Origin of life  updated October 3, 2005  ©D. Carrigan carrigan@fnal.gov (subject line must be sensible)

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Origin of life

The Big Bang of Biology offers some key insights into the possible origin of life. At this point many of the answers about the origin of life are not known but with increasing study of subjects like astrobiology they may emerge in the next several decades. Progress in all of this work is tightly linked to the other pillars of science. Of course in other solar systems life may have followed a different path because conditions were different. One interesting speculation is that life did not emerge here but drifted in from some other place. This is called panspermia.


The idea that something like spores drifting in from outer space may have initiated life on earth is an old one (see David Darling's review). One much discussed possibility is that some Martian meteors striking the earth contained spore material. One Martian meteor (ALH84001) has presented controversial evidence for Martian fossils. An important question is whether a spore could survive the radiation insults of outer space. The panspermia hypothesis has been vigorously pursued by Hoyle and Wickramasinghe. They studied the occurrence of molecular clouds in outer space containing organic chemicals. There is little or no evidence for panspermia. Note that panspermia does not explain the origin of life, only how it might have arrived at earth.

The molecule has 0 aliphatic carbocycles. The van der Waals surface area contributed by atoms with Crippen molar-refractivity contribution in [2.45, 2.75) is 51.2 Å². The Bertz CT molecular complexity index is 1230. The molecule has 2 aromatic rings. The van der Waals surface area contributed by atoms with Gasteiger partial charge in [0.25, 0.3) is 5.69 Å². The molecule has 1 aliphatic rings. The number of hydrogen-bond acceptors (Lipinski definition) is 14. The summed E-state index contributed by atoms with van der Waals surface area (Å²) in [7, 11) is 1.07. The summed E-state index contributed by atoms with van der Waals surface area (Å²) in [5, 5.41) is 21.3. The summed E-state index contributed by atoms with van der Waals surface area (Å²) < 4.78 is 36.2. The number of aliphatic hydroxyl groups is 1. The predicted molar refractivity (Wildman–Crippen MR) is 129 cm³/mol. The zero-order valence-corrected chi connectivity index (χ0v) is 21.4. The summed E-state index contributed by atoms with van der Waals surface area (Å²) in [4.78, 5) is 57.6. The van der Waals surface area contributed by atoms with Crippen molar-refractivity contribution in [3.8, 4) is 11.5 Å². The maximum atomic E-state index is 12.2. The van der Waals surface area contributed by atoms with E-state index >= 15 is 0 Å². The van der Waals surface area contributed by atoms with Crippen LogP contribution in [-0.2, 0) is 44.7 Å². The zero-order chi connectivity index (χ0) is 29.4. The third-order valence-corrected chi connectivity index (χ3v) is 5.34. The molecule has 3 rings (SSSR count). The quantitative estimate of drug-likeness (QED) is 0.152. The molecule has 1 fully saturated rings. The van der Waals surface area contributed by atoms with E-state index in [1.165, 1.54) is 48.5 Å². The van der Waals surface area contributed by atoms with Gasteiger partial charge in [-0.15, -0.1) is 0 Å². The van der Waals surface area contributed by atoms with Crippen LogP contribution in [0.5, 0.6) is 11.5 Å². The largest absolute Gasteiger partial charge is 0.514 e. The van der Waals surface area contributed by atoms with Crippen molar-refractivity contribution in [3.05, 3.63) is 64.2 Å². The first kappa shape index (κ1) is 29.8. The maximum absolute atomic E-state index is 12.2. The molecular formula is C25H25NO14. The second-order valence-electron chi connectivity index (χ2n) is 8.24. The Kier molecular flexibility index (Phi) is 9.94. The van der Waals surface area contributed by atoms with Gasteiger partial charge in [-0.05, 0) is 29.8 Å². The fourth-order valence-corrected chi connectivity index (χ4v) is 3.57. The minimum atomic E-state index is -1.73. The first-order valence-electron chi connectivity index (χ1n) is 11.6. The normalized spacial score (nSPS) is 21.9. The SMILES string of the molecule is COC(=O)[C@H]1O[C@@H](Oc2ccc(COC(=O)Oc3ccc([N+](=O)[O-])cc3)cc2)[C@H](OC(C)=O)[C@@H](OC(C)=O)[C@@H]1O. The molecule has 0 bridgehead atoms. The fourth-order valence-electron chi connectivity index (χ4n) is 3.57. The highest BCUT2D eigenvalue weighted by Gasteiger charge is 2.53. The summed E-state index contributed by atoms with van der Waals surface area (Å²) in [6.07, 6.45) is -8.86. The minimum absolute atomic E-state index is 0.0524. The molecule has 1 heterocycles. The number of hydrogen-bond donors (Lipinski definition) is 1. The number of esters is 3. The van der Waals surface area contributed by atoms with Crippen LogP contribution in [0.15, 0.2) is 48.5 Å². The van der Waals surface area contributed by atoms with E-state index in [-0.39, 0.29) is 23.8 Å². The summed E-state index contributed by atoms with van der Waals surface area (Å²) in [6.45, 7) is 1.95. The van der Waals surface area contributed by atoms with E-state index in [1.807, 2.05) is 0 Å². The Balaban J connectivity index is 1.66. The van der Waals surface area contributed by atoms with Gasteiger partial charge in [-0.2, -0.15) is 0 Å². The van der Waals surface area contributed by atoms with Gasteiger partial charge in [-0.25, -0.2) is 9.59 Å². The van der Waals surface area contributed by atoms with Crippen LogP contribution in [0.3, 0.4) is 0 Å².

Anthropic principle

A direct link between particle physics–cosmology and biology is posited by the anthropic principle as discussed by Brandon Carter.  Bjorken speaks to this in a recent article abstracted on the right side of this page. In brief, the anthropic principle suggests we have our universe because it is the only universe that works for us. The actual theses for this principle can be considerably more complicated. A particularly telling argument is the so-called triple-alpha reaction pushed by Fred Hoyle. For myself I wonder if this point of view does not suffer from some of the problem with “Rare Earth.” “Life” out there may be considerably more diverse and robust than we credit it with. We need to ask the question posed by Schrödinger, namely "What is Life?"

Cosmology and the standard model

James D. Bjorken*

Stanford Linear Accelerator Center, Stanford University, Stanford, California 94309

published 26 February 2003

Physical Review D 67, 043508 (2003)

“… it is well known, … that other properties of our universe are very finely tuned and will only exist over a quite small bandwidth. We shall pay special attention to such ‘‘anthropic’’ constraints, as discussed for example in the book by Barrow and Tipler and will be interested in the bandwidth in R for which they are satisfied.”… Crucial to the properties of nuclear and atomic matter are the values of the fine-structure constant - here constrained to a reasonable range of values, the ratio of electron to proton mass, the ratio of pion to proton mass, and the neutron proton mass difference ….Finally, we may consider the mechanism for producing carbon in stars. This depends upon the existence of the anthropically famous  triple-alpha reaction …with the resonance in 12C predicted by Hoyle  together with the absence of a crucial level in 16O.”